For Californians, Proposition 13 has placed a limit on assessed increases in taxes on real estate since its passage in 1978. To oversimplify, no increases in taxes of more than 2% per annum are allowed unless the real estate is sold or materially improved. While resulting in serious underfunding of the state’s public education system, Prop 13 has been a boon to commercial property owners. For example, a property owner who purchased a building in downtown San Francisco and held it for 20 years, is still paying taxes on that building based on the 2000 purchase price (with the modest increases noted above).
Commercial tenants benefit from this tax regime as well until a property is sold – at which point, the re-assessment based on the purchase price of the property is passed through to the commercial tenant. Triple net leases allow landlords to pass through real estate taxes to tenants on a pro rata basis. Thus, the sale of the property can result in a very painful shock for commercial tenants with a tax bill increasing as much as 100% or more in a single year. I had a client operating a small restaurant in a shopping center fast food court whose tax bill was about $1,000 per year (i.e., Tenant’s pro rata share of taxes on its triple net lease).
After the shopping center was sold, my client received a tax bill from the landlord for $12,000. Pursuant to the lease, the tenant was required to pay this new tax amount within 30 days of receipt. (Ultimately, we were able to negotiate with the new landlord to pay such amount in monthly installments over a period of a few years). A similar impact will be felt by commercial tenants on a “gross” lease who are required to pay increases in taxes over a base year. If the property is sold after the base year, then such tenant pays all increases in taxes resulting from the sale of the property.
In order to avoid such unexpected tax bills, commercial tenants have sometimes been able to negotiate for “Prop 13 protection”. This basically means that in the event the property is sold, the increase in taxes will not be passed through to the tenant. Other variations include limiting such increases by a percentage (i.e., no more than 5% increase in a single year or no increase during the first 5 years of the lease). Prop 13 protection creates a chilling effect on the sale price of commercial property and so Prop 13 protection is typically only available in a very pro-tenant market (e.g., during the Great Recession of 2008).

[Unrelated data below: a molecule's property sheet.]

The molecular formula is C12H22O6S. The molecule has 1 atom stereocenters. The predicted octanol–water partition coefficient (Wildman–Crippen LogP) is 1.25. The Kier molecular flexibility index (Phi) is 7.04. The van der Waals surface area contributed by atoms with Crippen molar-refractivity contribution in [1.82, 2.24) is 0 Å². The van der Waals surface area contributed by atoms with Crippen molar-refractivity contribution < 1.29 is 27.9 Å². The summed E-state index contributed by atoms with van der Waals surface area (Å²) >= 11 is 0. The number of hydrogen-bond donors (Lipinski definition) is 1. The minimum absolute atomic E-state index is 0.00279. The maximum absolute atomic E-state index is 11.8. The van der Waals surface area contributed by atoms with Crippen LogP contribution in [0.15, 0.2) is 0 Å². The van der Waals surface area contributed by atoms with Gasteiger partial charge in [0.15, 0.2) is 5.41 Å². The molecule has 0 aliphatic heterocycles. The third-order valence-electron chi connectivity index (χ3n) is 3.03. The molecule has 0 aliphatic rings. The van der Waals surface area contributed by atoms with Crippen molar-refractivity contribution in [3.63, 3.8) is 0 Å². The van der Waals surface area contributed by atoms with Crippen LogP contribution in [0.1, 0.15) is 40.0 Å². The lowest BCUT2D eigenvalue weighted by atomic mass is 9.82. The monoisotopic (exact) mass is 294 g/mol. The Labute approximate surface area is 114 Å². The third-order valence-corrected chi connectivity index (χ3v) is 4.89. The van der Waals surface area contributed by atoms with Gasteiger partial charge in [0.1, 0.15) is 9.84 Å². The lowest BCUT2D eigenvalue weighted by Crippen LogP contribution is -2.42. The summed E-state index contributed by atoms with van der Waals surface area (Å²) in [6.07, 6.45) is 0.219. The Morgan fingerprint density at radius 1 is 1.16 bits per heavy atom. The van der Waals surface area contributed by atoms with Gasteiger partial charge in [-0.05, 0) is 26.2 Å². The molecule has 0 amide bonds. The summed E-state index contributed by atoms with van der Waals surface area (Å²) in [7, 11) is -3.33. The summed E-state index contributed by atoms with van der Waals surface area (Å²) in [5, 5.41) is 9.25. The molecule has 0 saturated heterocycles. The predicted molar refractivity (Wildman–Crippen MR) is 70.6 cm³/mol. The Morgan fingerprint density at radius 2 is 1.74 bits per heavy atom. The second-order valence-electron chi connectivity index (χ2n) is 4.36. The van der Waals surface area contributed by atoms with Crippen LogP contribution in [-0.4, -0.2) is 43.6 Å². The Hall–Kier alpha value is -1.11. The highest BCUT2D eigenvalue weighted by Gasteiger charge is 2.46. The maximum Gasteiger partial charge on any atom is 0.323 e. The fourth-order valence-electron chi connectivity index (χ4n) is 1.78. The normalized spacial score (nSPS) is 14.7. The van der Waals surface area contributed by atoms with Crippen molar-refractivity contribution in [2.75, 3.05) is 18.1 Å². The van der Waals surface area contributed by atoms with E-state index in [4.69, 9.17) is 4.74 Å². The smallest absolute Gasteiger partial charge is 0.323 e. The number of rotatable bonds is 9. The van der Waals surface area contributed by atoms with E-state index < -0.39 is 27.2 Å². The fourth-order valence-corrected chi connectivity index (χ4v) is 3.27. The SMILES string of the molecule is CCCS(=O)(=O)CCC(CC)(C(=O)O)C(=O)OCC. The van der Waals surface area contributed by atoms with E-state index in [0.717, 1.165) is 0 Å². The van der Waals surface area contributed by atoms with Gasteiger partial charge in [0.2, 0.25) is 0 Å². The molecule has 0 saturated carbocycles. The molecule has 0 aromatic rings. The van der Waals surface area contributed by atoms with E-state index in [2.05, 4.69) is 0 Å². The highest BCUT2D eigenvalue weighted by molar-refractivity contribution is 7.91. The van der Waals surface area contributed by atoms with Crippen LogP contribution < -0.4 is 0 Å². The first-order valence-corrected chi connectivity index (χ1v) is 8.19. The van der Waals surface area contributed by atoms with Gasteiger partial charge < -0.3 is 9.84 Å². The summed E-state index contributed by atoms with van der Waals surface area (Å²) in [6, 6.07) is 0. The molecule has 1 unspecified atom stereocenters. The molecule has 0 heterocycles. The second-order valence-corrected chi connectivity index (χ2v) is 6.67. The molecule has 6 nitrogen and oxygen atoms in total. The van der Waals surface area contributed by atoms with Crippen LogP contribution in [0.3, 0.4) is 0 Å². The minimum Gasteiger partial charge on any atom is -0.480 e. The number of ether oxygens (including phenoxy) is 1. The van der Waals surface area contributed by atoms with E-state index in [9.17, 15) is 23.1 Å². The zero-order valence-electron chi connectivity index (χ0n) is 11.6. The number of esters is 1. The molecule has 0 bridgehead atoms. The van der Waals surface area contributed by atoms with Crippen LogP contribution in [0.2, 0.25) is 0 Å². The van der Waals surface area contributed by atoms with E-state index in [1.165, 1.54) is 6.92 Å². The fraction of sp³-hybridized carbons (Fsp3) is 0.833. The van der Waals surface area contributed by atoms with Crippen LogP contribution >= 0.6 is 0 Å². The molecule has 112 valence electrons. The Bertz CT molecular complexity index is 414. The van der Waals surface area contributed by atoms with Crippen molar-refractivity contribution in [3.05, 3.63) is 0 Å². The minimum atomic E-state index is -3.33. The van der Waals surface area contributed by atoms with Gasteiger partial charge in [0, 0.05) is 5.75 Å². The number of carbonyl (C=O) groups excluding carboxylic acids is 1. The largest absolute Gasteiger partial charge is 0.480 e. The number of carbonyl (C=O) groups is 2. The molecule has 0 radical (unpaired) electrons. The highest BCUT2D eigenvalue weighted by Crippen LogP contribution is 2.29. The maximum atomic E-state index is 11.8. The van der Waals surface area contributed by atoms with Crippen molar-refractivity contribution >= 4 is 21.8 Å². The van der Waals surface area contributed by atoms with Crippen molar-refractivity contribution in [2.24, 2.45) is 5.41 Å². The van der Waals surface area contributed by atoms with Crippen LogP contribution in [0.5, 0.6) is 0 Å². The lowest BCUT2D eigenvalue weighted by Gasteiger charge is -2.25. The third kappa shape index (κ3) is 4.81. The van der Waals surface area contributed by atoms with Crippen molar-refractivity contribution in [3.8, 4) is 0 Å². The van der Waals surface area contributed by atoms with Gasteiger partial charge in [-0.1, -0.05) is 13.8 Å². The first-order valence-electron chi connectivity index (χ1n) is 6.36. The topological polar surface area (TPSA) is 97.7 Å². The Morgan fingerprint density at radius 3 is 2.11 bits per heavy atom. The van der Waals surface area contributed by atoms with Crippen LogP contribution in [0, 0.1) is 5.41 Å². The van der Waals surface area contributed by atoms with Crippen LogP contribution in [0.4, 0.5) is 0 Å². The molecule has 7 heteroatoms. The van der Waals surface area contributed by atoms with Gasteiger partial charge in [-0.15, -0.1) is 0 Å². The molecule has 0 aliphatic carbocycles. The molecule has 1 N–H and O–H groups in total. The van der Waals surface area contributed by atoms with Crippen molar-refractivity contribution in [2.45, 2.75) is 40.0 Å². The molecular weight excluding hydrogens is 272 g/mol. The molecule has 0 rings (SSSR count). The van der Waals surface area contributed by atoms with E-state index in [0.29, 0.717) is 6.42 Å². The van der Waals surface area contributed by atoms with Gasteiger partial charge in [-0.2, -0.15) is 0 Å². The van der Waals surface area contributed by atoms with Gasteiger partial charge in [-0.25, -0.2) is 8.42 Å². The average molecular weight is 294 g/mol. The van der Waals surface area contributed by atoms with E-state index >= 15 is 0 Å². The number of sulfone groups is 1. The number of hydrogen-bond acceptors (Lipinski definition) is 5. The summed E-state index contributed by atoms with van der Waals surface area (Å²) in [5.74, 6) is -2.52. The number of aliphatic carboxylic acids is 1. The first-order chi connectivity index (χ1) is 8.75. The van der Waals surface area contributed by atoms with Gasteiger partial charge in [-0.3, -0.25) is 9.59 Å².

However, a new proposition, Proposition 15, is on the November ballot in California. Prop 15 will repeal Prop 13 with respect to commercial properties (Prop 13 protection will remain for residential properties and thus this proposed rule is often referred to as the “split roll”). Initially, Prop 15 would be limited to properties valued at more than 3 million dollars. Prop 15 would be phased-in beginning in the fiscal year 2022-2023. There are also some exceptions to Prop 15 for small businesses.
While the passage of Prop 15 would be a boon for California’s schools, it will have a dramatic impact on commercial leases as properties will be assessed based on market value (so the triggering event of a sale of the property as required by Prop 13 will no longer be necessary). If Prop 15 is passed, commercial landlords and tenants will need to determine how the imminent re-assessment will need to be allocated between the parties to the lease. If Prop 15 is not passed, commercial tenants may wish to consider including protections against such re-assessments in their leases.
A complete description of Prop 15 can be found here.
Jo Ann is available to work with commercial landlords and tenants in determining strategies for determining the impact of Prop 15, if passed, on commercial leases.
I am an attorney, but unless I am already your attorney, then I am not your attorney and this update does not create an attorney-client relationship. I am licensed to practice law in California and Nevada and have based the information presented on US laws. This blog post is legal information and should not be seen as legal advice. You should consult with an attorney before you rely on this information. Woodsum Law Offices provides guidance to landlords and tenants in navigating the effects of the COVID-19 global pandemic on commercial leases.
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